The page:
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dc.creatorZbikowski, T.en_US
dc.date.accessioned2011-02-23T20:49:26Z
dc.date.available2011-02-23T20:49:26Z
dc.date.issued1979en_US
dc.identifier.otherESL-IE-79-04-99en_US
dc.identifier.urihttp://hdl.handle.net/1969.1/93883
dc.description.abstractToday's increasing costs of fossil fuels, more stringent EPA regulations, and recent government action no longer render it feasible for industries to continue to expel hot, particulate laden gas streams into the atmosphere. New developments in the field of heat recovery now make it possible to recover a portion of the wasted heat and improve the working conditions of the air purification equipment. Proper design and selection of heat recovery and pollution control equipment as a combination package will require a minimum capital expenditure for the system. In addition, utilization of the recovered heat can provide a reasonable economic payback on the capital cost of the equipment and conserve precious natural resources.en_US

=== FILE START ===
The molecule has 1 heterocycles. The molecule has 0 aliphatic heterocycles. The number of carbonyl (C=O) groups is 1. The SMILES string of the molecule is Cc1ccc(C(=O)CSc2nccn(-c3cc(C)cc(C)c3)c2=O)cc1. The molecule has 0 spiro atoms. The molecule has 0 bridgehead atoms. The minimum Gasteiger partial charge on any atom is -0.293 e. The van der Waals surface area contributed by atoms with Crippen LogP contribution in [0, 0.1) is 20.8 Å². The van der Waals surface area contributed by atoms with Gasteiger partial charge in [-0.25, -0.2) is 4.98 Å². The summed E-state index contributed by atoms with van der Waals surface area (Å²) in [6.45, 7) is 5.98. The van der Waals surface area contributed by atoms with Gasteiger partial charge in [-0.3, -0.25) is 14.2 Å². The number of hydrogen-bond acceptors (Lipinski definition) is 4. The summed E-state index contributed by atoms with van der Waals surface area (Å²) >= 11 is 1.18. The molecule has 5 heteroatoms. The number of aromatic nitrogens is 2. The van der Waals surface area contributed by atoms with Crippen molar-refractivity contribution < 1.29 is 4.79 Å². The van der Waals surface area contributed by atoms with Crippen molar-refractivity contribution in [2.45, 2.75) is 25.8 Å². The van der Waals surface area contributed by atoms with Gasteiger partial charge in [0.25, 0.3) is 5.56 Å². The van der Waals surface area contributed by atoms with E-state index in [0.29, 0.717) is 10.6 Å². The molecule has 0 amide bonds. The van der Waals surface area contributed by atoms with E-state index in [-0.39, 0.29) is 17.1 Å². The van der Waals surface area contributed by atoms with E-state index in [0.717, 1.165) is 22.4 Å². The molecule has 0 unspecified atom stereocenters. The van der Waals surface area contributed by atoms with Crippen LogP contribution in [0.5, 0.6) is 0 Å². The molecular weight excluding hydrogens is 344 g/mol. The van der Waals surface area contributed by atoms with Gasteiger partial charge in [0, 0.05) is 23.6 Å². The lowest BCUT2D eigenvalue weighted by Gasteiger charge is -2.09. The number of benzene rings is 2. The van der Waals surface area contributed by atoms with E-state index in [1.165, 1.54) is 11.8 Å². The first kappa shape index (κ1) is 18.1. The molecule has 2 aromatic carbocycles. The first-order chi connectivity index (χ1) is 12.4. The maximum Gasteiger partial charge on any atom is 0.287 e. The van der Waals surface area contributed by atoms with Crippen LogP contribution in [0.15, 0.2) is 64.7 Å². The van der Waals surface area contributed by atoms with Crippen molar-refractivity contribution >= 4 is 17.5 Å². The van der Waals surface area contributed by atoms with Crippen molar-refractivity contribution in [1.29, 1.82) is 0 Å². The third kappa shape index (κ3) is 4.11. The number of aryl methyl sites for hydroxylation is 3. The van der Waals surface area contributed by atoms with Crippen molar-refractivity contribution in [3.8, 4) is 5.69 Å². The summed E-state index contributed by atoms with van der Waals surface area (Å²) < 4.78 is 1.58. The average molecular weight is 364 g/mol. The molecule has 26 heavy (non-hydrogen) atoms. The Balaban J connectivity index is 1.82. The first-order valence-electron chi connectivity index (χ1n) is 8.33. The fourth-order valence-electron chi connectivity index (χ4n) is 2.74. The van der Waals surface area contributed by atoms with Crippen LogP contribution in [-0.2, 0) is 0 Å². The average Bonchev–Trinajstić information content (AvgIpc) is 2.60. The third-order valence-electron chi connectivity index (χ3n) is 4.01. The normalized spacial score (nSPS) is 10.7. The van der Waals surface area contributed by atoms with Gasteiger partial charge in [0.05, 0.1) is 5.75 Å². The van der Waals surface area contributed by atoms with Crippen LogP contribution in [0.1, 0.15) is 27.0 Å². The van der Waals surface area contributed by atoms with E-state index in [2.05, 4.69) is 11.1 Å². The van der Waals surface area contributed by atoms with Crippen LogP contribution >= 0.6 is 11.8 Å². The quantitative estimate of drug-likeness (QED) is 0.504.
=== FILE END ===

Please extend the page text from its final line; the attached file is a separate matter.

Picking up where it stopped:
dc.publisherEnergy Systems Laboratory (http://esl.tamu.edu)en_US
dc.subjectHeat Recoveryen_US
dc.subjectPollution Control Equipmenten_US
dc.subjectEquipment Design and Selectionen_US
dc.subjectEconomic Paybacken_US
dc.titleCombined Flue Gas Heat Recovery and Pollution Control Systemsen_US
dc.contributor.sponsorGeneral Resource Corporationen_US


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